“He’s here so he can hear what little kids like you want for Christmas,” I tried to explain.
“Then why did I have to write him a letter?” she countered.
“Well, I wasn’t sure we would get the chance to see Santa. We just wanted to be sure,” I told her.
“I thought he was magic!” she cried, exasperated.
Through our car ride home, the questions didn’t end. She asked about kids in other states and countries, and how they would meet Santa. By this point, I had sold thisÂ impostorÂ as the real thing. I couldn’t figure out how to backtrack and begin the whole, “He’s one of Santa’s helpers sent from the North Pole to help Santa find out what all the little girls and boys want.”
I was just considering how to introduce this conversation in when we passed a restaurant that happened to have their own Santa Claus for children to visit. There he was, five minutes away from mall Santa, hauling kids up onto his lap and smiling for pictures.
My daughter was incredulous from the back seat. “Mom!” she bellowed, “What the heck?” She felt very mature using that phrase. I could tell she felt like the situation needed the emphasis. “What is going on here?” she demanded.
I stumbled. I muttered. I decided to wait until we got home to have the talk face to face, so I tried to stall. I had not been prepared to defend the existence of Santa to my 4-year-old.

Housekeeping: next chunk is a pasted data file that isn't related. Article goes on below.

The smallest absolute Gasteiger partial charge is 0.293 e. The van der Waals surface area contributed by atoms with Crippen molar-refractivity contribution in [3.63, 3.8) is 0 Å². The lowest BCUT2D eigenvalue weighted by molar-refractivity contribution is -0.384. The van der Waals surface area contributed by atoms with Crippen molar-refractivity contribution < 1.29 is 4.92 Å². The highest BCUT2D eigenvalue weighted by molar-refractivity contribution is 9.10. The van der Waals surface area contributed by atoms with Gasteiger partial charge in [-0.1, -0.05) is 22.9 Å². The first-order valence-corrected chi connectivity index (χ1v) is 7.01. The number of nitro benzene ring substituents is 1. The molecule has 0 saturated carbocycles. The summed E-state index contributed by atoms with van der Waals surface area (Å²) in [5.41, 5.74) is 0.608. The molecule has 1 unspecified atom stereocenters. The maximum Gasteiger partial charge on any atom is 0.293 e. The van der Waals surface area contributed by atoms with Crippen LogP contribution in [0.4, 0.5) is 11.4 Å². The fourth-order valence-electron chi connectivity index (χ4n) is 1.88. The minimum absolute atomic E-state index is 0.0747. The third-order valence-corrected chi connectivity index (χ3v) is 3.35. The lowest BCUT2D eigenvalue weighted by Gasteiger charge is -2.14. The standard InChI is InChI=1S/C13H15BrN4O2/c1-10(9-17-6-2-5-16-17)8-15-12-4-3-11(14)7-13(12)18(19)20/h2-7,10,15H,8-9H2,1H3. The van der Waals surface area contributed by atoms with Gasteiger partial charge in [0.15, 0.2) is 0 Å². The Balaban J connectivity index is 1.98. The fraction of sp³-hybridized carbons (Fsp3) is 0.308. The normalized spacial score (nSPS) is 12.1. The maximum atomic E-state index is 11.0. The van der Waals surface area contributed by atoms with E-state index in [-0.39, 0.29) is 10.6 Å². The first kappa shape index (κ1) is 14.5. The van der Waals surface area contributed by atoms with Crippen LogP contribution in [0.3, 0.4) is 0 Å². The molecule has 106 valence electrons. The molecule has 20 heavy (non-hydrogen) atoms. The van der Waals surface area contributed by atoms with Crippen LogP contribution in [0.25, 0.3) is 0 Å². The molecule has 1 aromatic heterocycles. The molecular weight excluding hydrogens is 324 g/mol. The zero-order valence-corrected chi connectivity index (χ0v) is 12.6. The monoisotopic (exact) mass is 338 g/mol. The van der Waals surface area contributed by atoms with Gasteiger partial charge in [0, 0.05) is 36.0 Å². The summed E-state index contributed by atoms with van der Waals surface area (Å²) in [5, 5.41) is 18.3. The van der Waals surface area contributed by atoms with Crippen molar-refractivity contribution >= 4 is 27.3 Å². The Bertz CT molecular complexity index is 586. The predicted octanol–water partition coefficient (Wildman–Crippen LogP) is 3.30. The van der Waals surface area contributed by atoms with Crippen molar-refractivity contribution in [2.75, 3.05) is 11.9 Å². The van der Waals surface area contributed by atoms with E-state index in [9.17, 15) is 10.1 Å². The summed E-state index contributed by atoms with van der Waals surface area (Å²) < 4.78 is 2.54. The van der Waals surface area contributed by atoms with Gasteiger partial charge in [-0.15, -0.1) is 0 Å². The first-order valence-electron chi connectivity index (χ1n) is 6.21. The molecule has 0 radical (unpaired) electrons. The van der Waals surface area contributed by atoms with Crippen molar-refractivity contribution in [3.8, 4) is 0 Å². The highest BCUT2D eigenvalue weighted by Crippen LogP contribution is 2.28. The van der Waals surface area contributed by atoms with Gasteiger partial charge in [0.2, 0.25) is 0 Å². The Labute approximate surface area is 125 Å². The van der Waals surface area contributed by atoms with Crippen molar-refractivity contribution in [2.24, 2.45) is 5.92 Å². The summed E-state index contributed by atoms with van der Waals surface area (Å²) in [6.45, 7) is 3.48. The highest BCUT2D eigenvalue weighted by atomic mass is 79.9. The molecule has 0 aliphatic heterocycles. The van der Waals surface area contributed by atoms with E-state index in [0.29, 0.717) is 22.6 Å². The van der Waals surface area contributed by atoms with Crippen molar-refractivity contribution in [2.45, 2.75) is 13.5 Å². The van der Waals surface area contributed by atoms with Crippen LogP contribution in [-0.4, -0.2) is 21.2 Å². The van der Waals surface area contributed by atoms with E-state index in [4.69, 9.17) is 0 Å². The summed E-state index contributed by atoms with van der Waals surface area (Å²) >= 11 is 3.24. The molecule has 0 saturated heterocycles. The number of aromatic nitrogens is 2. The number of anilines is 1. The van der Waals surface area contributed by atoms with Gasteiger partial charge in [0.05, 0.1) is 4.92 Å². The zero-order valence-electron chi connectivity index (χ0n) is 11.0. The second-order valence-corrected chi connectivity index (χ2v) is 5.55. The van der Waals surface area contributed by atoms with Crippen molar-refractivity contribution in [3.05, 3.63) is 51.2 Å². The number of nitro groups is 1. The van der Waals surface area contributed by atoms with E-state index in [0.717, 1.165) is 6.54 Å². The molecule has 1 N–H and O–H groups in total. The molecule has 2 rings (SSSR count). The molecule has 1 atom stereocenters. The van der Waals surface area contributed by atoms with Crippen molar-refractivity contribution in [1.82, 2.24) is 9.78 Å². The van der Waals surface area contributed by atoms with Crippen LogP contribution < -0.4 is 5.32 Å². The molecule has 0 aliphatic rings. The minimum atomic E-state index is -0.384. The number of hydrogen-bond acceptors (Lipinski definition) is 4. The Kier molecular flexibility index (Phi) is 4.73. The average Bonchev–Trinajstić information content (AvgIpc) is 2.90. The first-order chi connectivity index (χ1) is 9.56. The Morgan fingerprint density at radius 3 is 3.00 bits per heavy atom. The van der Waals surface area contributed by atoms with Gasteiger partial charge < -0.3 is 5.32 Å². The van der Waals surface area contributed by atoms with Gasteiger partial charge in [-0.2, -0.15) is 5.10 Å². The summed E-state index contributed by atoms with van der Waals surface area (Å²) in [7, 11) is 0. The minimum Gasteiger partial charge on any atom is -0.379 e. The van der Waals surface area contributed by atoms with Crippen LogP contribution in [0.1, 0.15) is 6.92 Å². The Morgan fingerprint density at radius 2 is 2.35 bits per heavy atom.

At home, I made a big deal about my “confession.” I explained that whole Santa spy business. I tried to help her see that Santa had an enormous job to do and he needed help. I implored her not to tell her cousin, hoping that the feeling of being in on a secret would make the situation better.
My daughter listened carefully. She asked a few questions, her face scrunched with skepticism. She told me that she would have to think about it. I figure that I’m going to need to up my game on the other magic parents attempt to create as proof. Eaten cookies and reindeer prints and separate “From Santa” wrapping paper and bows are all necessities this year. I’ll work as hard as I can to restore the Santa illusion. But I just would like to point out that none of this would be necessary without all the crappy fake Kris Kringles running around out there.